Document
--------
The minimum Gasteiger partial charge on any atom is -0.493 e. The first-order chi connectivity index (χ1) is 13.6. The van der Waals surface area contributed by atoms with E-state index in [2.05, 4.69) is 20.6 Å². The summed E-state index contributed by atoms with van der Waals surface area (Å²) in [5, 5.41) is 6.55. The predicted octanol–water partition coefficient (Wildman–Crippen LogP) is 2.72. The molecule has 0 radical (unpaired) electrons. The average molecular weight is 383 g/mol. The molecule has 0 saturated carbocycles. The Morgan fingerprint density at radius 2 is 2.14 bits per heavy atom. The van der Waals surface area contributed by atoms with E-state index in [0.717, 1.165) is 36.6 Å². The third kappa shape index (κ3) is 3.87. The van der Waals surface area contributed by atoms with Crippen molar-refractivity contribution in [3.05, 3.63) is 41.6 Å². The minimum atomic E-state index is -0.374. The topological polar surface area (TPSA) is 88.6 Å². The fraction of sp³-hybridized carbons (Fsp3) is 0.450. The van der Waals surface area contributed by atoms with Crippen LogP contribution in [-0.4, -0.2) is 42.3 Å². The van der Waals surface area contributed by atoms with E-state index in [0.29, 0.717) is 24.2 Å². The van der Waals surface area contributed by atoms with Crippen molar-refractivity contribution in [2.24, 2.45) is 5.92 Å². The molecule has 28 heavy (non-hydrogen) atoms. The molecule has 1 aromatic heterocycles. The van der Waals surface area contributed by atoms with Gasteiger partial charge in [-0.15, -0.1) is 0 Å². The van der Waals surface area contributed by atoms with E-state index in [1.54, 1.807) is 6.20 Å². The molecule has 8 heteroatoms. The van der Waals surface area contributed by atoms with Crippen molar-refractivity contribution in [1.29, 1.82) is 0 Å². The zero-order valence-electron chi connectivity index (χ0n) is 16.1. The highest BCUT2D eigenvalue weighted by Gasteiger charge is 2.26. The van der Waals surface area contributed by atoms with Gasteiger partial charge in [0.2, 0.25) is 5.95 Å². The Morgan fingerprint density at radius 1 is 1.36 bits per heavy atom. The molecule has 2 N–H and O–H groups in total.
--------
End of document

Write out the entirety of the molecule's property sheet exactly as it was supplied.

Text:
The minimum Gasteiger partial charge on any atom is -0.493 e. The first-order chi connectivity index (χ1) is 13.6. The van der Waals surface area contributed by atoms with E-state index in [2.05, 4.69) is 20.6 Å². The summed E-state index contributed by atoms with van der Waals surface area (Å²) in [5, 5.41) is 6.55. The predicted octanol–water partition coefficient (Wildman–Crippen LogP) is 2.72. The molecule has 0 radical (unpaired) electrons. The average molecular weight is 383 g/mol. The molecule has 0 saturated carbocycles. The Morgan fingerprint density at radius 2 is 2.14 bits per heavy atom. The van der Waals surface area contributed by atoms with E-state index in [0.717, 1.165) is 36.6 Å². The third kappa shape index (κ3) is 3.87. The van der Waals surface area contributed by atoms with Crippen molar-refractivity contribution in [3.05, 3.63) is 41.6 Å². The minimum atomic E-state index is -0.374. The topological polar surface area (TPSA) is 88.6 Å². The fraction of sp³-hybridized carbons (Fsp3) is 0.450. The van der Waals surface area contributed by atoms with Crippen LogP contribution in [-0.4, -0.2) is 42.3 Å². The van der Waals surface area contributed by atoms with E-state index in [0.29, 0.717) is 24.2 Å². The van der Waals surface area contributed by atoms with Crippen molar-refractivity contribution in [2.24, 2.45) is 5.92 Å². The molecule has 28 heavy (non-hydrogen) atoms. The molecule has 1 aromatic heterocycles. The van der Waals surface area contributed by atoms with Gasteiger partial charge in [-0.15, -0.1) is 0 Å². The van der Waals surface area contributed by atoms with E-state index in [1.54, 1.807) is 6.20 Å². The molecule has 8 heteroatoms. The van der Waals surface area contributed by atoms with Crippen molar-refractivity contribution in [1.29, 1.82) is 0 Å². The zero-order valence-electron chi connectivity index (χ0n) is 16.1. The highest BCUT2D eigenvalue weighted by Gasteiger charge is 2.26. The van der Waals surface area contributed by atoms with Gasteiger partial charge in [0.2, 0.25) is 5.95 Å². The Morgan fingerprint density at radius 1 is 1.36 bits per heavy atom. The molecule has 2 N–H and O–H groups in total.